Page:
Bearded dragon tail rot is one of the most common health problems your pet can face.
Because this illness afflicts so many beardies, you’ve probably heard of it but are unsure how to avoid it or spot it quickly and treat it.
I’ve seen this problem many times with worried lizard parents bringing their pets into my clinic.
But don’t worry too much; I’m going to give you everything you need to help you prevent it, spot it, and learn how this worrying illness is treated.
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What is Tail Rot in Bearded Dragons?
Tail rot in bearded dragons is a condition where the tail tissue begins to die and rot. It starts at the tip of the tail, and you’ll notice the region taking on a darkened color due to the necrotic tissue.
The darkened color (black, purple, or blue) results from insufficient blood supply to the affected tail. Beardies need healthy blood flow to all body organs.
An excellent way to visualize this condition is through patches with different colors on your beardie’s tail.
Although common among reptiles, tail rot is not easy to identify.
The condition will affect the rest of your bearded dragon’s body if left untreated.
You can also check out this video.
Related: What is MBD in bearded dragons?
Tail Rot in Bearded Dragons: Know the 6 Common Causes
What causes tail rot in bearded dragons?
Your beardie can injure his tail while exploring or fighting.
Beardies are solitary creatures that are comfortable alone (1). Housing your beardie with another is a recipe for aggression and fights.
The tail, being delicate, can get injured from such fights. Thus, if you own more than one beardie, enclose them separately to eliminate tail injury.
When injured, a beardie’s tail is prone to cracking. The crack provides an entry point for bacteria that results in rotting.
I once woke up and found my beardie’s tail cracked from what was suspected to be a fight. The sight of my beardie writhing in pain heart broke me as I stared at him helplessly.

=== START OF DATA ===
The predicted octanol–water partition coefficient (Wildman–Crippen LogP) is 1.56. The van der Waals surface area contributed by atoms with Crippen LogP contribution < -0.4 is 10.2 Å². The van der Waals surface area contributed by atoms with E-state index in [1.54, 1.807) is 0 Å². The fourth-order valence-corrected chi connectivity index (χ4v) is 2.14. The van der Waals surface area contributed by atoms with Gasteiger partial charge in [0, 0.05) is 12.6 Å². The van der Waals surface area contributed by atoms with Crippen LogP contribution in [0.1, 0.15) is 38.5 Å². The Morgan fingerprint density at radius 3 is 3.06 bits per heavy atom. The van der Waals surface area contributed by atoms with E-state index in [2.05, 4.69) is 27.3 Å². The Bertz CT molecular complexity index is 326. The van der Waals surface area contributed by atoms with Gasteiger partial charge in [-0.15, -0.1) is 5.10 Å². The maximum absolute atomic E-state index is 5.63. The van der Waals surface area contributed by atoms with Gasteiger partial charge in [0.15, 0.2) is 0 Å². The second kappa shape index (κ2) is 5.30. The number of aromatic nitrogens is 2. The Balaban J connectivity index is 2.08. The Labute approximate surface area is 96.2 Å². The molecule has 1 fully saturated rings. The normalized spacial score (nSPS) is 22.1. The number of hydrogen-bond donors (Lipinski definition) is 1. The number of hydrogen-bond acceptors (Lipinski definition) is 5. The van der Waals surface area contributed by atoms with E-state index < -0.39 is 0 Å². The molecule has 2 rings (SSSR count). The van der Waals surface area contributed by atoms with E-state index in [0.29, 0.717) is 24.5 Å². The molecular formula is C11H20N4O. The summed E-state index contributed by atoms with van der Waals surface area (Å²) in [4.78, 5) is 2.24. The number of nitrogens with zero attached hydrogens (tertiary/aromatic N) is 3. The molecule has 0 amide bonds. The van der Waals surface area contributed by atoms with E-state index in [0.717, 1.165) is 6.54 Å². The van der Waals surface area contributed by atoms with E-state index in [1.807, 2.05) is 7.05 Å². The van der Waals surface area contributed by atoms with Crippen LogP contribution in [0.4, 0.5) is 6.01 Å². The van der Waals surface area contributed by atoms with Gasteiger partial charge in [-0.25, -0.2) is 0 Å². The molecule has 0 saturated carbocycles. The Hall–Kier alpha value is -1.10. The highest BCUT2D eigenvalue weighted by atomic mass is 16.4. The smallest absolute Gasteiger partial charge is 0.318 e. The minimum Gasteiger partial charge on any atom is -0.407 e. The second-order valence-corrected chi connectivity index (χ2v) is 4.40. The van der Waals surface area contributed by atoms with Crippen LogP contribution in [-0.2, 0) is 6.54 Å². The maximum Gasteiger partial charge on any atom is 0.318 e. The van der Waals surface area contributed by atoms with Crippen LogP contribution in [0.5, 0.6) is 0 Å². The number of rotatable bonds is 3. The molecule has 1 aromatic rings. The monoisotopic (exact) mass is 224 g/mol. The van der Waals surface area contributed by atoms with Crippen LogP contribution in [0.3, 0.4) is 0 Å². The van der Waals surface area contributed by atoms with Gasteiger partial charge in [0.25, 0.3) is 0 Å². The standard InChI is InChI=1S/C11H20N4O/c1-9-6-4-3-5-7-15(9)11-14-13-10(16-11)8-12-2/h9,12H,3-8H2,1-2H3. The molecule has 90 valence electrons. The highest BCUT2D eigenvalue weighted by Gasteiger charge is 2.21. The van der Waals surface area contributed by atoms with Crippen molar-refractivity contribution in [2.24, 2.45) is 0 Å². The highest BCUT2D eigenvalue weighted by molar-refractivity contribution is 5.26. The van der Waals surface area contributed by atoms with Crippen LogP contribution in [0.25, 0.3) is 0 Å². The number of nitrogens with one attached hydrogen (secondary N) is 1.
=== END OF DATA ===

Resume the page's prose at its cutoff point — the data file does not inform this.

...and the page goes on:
The pain I went through was intense, and I don’t want you to go through the same. House your beardies separately to prevent such scenarios.
#2 Poor Nutrition
An improper diet lacking vitamin D3 and calcium will expose your beardie to tail rot risks.
Add calcium supplement with vitamin D3 to your beardie’s diet for healthier bone development. Besides boosting the immune system, vitamin D3 aids in proper cartilage development.
You can supplement your beardie’s diet with insects like:
- Phoenix worms
Check out this video of the bearded dragon diet expenses you need to know.
#3 Mites and Parasites
Mites and parasites are tiny creatures that burrow into the skin of their host to feed on blood. They cause intense irritation, leading to your beardie scratching and injuring his tail (2).
#4 Insufficient Lighting
Calcium digestion and absorption in beardies need full-spectrum UVB light.
Without proper lighting, your pet is at a higher risk of developing health problems like metabolic bone disease and tail rot.
Install a UVB light in your beardie’s habitat and have it on for 12 to 14 hours daily (3).
Alternatively, ensure the beardie has access to ultraviolet sunlight from his enclosure.
Although supplementing his diet with calcium is a solution, your pet still needs UVB light for sufficient vitamin D3. Beardies need vitamin D3 for calcium absorption.
#5 Incomplete Shedding
Beardies shed their skin as they grow. The process is known as molting and occurs every few weeks or months, depending on your pet’s age (4).
Molting helps get rid of dead skin cells, parasites, and mites. It also allows for new growth.
If your beardie doesn’t complete the molting process, part of the skin constricts the tail. The constriction leads to a blood clot in the tail, making it rot.